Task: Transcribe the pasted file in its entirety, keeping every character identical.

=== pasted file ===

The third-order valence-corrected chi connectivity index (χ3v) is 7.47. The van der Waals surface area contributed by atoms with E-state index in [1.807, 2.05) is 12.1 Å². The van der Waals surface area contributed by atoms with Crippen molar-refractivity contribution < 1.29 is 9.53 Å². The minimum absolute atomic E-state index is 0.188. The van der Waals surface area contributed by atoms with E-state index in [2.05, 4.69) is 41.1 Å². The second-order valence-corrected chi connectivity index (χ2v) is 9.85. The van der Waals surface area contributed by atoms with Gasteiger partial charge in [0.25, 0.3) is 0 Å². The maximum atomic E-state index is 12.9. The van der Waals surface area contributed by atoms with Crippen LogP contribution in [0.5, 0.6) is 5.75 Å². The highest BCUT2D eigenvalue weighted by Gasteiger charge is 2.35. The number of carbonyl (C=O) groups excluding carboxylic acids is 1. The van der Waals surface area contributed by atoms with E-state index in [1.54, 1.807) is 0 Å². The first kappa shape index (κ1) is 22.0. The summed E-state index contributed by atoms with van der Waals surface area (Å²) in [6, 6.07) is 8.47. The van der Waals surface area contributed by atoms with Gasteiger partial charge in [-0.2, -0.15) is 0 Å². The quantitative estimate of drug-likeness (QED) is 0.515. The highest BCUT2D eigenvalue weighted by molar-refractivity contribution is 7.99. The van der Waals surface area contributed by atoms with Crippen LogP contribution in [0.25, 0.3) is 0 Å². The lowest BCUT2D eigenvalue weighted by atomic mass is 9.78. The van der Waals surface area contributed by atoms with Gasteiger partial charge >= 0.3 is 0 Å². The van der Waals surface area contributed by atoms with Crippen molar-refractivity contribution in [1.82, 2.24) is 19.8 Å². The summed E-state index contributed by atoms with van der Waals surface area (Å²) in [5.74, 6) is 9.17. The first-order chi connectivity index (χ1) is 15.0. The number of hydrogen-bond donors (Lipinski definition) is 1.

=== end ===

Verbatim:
The third-order valence-corrected chi connectivity index (χ3v) is 7.47. The van der Waals surface area contributed by atoms with E-state index in [1.807, 2.05) is 12.1 Å². The van der Waals surface area contributed by atoms with Crippen molar-refractivity contribution < 1.29 is 9.53 Å². The minimum absolute atomic E-state index is 0.188. The van der Waals surface area contributed by atoms with E-state index in [2.05, 4.69) is 41.1 Å². The second-order valence-corrected chi connectivity index (χ2v) is 9.85. The van der Waals surface area contributed by atoms with Gasteiger partial charge in [0.25, 0.3) is 0 Å². The maximum atomic E-state index is 12.9. The van der Waals surface area contributed by atoms with Crippen LogP contribution in [0.5, 0.6) is 5.75 Å². The highest BCUT2D eigenvalue weighted by Gasteiger charge is 2.35. The number of carbonyl (C=O) groups excluding carboxylic acids is 1. The van der Waals surface area contributed by atoms with E-state index in [1.54, 1.807) is 0 Å². The first kappa shape index (κ1) is 22.0. The summed E-state index contributed by atoms with van der Waals surface area (Å²) in [6, 6.07) is 8.47. The van der Waals surface area contributed by atoms with Gasteiger partial charge in [-0.2, -0.15) is 0 Å². The quantitative estimate of drug-likeness (QED) is 0.515. The highest BCUT2D eigenvalue weighted by molar-refractivity contribution is 7.99. The van der Waals surface area contributed by atoms with Crippen LogP contribution in [0.25, 0.3) is 0 Å². The lowest BCUT2D eigenvalue weighted by atomic mass is 9.78. The van der Waals surface area contributed by atoms with Gasteiger partial charge >= 0.3 is 0 Å². The van der Waals surface area contributed by atoms with Crippen molar-refractivity contribution in [1.82, 2.24) is 19.8 Å². The summed E-state index contributed by atoms with van der Waals surface area (Å²) in [5.74, 6) is 9.17. The first-order chi connectivity index (χ1) is 15.0. The number of hydrogen-bond donors (Lipinski definition) is 1.